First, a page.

Feel the Fear and Ecozip Anyway.
My hot date is an adrenaline junkie and in my hand was my Ecozip Adventures ticket. How did this happen? I never go on theme park rides and I abhor heights. I don’t even like standing on a chair.
We arrived 20 minutes before our scheduled time as requested to sign the disclaimer and be weighed. These were the best scales ever because the hidden screen was only visible to the Ecozip staff member, the delightful Stacey. Once it was confirmed that I was within the required range of 30kg and 130kg, I did my best to enjoy the panoramic view while processing the huge expansion to my comfort zone that confronted me. As our group slowly congregated, Johnny was setting up the equipment. We were ushered into the area ready to get into our harnesses. By now I was terrified. We were given clear instructions by the friendly, confident and professional Stacey and Johnny. Putting on the harness was a multi step process during which the guys were told to put all their “furniture in the same room” and then we were ready for our group photo. We were to go down the Zipline two at a time. To my horror, after the Adrenalin Junkie volunteered, we were up first. Why me? How did I get here?
Stacey carefully explained as she was clipping us onto our ziplines, what the process would be and warning that we should not put our hands anywhere near the metal lines. No worries there, I was gripping onto my mesh lanyard for dear life. We were advised to stretch out limbs to slow down and curl up into a ball to speed up. On the count of 3-2-1, I cautiously pushed off from the step. The first Zipline is relatively flat, and low over the vineyard. It was noisy, fast and I couldn’t control what direction I faced. After about half an hour (translation: 30 seconds) I was swinging to a halt, Johnny was passing me the rope, and unclipping my harness. I clambered down the ladder and was a bit shaken up to be honest. Conversely, my Adrenaline Junkie was beside himself with excitement in anticipation of each subsequent Zip featuring a progressively higher gradient. He was very vocal in his enthusiasm. With a feeling of dread and butterflies in my tummy, I glanced longingly back at the Ecozip HQ. It wasn’t too far to just walk back and wait for the others to return later. But No, I had come this far and even if I wasn’t going to enjoy the experience, I was not going to give up. The others in the group started zipping down. Some of them had experienced Flying Foxes overseas and been stopped abruptly at the end by tyres or trees. They marvelled at the sophisticated magnetic braking system designed right here in New Zealand. Stacey showed us how to holler and yahoo properly as she came down last. I had a thought. Maybe adrenaline is not the enemy? Maybe I just had to accept it?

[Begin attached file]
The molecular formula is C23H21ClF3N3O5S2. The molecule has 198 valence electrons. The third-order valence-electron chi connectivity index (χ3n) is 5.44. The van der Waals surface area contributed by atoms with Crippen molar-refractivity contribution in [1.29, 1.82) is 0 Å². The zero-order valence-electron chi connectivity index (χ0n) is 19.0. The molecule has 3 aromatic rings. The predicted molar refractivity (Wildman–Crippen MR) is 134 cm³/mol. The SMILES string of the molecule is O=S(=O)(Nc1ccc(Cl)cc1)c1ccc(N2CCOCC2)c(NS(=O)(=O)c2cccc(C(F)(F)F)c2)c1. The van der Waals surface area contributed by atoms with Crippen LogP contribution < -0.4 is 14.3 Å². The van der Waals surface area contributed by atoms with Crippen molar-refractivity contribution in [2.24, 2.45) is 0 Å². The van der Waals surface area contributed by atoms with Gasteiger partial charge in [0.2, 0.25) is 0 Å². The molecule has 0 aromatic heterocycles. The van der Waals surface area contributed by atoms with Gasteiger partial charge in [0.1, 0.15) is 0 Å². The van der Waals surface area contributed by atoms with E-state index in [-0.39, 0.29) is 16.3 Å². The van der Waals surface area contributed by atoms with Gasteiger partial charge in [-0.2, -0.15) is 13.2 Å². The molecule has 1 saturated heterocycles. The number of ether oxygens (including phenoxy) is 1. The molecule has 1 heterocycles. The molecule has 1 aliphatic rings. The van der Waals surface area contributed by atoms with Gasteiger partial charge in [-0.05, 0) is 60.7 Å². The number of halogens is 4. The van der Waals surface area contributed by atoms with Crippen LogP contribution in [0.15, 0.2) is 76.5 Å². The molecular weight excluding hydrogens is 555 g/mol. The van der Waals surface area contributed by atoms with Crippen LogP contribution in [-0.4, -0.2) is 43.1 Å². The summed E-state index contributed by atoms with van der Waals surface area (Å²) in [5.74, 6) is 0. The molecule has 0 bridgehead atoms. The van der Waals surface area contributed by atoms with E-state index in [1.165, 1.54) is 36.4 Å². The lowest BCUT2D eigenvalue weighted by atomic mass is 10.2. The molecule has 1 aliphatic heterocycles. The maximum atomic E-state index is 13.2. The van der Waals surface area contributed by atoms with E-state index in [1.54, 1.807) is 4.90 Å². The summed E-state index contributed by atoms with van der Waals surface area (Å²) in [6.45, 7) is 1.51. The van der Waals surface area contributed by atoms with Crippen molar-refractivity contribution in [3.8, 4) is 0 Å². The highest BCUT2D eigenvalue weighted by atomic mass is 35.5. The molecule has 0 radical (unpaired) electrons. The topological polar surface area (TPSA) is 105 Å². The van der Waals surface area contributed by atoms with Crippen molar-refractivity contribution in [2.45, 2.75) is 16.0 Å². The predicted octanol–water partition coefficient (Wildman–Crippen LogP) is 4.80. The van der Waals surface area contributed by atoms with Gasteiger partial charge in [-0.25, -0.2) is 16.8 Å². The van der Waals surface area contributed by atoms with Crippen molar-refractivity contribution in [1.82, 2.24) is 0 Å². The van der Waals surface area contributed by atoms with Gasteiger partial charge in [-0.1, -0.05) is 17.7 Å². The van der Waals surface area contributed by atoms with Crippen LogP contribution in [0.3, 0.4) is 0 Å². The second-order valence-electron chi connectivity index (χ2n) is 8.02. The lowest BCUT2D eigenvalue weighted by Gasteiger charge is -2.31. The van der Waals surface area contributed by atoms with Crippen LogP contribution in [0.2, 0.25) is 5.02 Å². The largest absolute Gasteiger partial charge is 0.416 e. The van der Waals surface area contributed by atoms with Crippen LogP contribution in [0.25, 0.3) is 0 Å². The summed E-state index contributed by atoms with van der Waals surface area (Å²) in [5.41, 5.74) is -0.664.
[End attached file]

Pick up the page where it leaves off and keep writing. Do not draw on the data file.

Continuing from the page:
After walking the short distance to the next platform, we were first up again. This zipline, City View, was over a much greater height. I stepped off a little more confidently this time and hooped and hollered as I flew over the forest canopy. Unbelievably, I actually looked down and appreciated the beauty of a huge nikau from above. The last little bit had trees close on both sides. Then it was time to tuck my legs in ready for the landing. I climbed down the small ladder a bit more assured this time and we waited for the others to enjoy their turn. As they zipped down two at a time, amid much yelping and yahooing, I found that I was actually looking forward to the third flying fox.